Now, like Google, AWS contact center AI services are poised to intermingle with competitors' contact center technology stacks as longtime vendors embrace the reality that their customers want choice in cloud environments. They also demand open platforms that mix and match AI services to meet their business needs.
AWS, of course, embraces partnerships with its would-be CCaaS competitors because those competitors' users already have taken up residence on the AWS cloud, said Eron Kelly, AWS general manager of product marketing.
"Whatever the customer wants, that's what we want to deliver -- because if we don't, someone else will," Kelly said. "In many cases that means if a customer says 'We want to use your storage and compute and AI services, but we want to use this other contact center solution,' we think that's great."
Eron KellyGeneral manager of product marketing, AWS
The pandemic further diversified tech stacks in a hurry, as agents were sent home and needed cloud technology support to perform their jobs. It also highlighted the need for the cloud agility to deal with spikes and drops in demand for customer service, Kelly added.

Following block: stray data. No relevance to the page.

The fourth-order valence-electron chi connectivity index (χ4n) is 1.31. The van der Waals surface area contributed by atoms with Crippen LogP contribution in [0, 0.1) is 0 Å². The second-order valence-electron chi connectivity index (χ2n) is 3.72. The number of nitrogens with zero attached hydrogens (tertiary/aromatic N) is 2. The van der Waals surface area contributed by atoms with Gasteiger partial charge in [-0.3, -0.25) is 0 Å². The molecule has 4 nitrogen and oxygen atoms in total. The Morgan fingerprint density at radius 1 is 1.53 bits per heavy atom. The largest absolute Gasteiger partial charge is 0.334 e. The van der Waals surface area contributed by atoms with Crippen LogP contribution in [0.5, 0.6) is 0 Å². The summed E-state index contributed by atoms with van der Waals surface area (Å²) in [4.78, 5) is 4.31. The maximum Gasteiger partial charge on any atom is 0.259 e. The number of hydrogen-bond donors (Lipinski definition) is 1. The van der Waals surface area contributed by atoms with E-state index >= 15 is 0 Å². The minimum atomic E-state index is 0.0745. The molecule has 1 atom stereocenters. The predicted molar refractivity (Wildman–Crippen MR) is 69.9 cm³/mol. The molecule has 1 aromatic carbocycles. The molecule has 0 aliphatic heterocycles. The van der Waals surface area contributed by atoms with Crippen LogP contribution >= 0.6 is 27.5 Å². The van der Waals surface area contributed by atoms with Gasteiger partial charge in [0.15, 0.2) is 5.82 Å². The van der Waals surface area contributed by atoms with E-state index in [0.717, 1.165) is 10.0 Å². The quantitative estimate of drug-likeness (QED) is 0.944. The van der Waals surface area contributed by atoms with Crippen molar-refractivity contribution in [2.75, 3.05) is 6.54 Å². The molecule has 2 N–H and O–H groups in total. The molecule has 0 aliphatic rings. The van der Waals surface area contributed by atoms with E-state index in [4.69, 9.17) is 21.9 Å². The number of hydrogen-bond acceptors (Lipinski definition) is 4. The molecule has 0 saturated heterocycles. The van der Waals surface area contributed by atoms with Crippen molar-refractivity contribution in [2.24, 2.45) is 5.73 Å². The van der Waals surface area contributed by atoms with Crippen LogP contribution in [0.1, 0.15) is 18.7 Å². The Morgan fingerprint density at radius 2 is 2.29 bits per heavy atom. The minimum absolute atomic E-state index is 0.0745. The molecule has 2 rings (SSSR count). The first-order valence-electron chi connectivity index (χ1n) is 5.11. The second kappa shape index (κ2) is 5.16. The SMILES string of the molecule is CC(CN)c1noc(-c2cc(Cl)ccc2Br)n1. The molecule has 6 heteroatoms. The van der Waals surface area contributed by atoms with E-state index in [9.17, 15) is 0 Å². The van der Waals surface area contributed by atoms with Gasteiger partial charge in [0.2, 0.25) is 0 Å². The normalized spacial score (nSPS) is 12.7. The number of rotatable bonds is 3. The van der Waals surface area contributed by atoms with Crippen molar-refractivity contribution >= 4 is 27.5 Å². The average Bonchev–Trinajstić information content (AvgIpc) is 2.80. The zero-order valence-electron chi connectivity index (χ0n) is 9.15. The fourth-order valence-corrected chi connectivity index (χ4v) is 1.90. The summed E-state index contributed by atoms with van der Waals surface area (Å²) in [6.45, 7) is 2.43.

"The name of the game right now is flexibility," Miller said of contact center technology users, many of whom have AI projects in pilot. Most of them feature "brand name" AI services from AWS, Google and Nuance, even though many smaller vendors offer AI chatbots.
Users Miller has spoken with favor the cloud consumption models, and are impressed with the progress current AI technology has made in regard to the higher-level tasks that bots can accomplish compared to the rudimentary knowledge base "answer bots" from just a few years ago.
The current generation of customer service bots are easier to train, and more straightforward to connect to back-end reporting systems, Miller said. AWS and Google AI services' massive data sets give them an advantage to more accurately measure customer sentiment, too, to the point where AWS and Google have commoditized contact center AI services.
Partners weigh in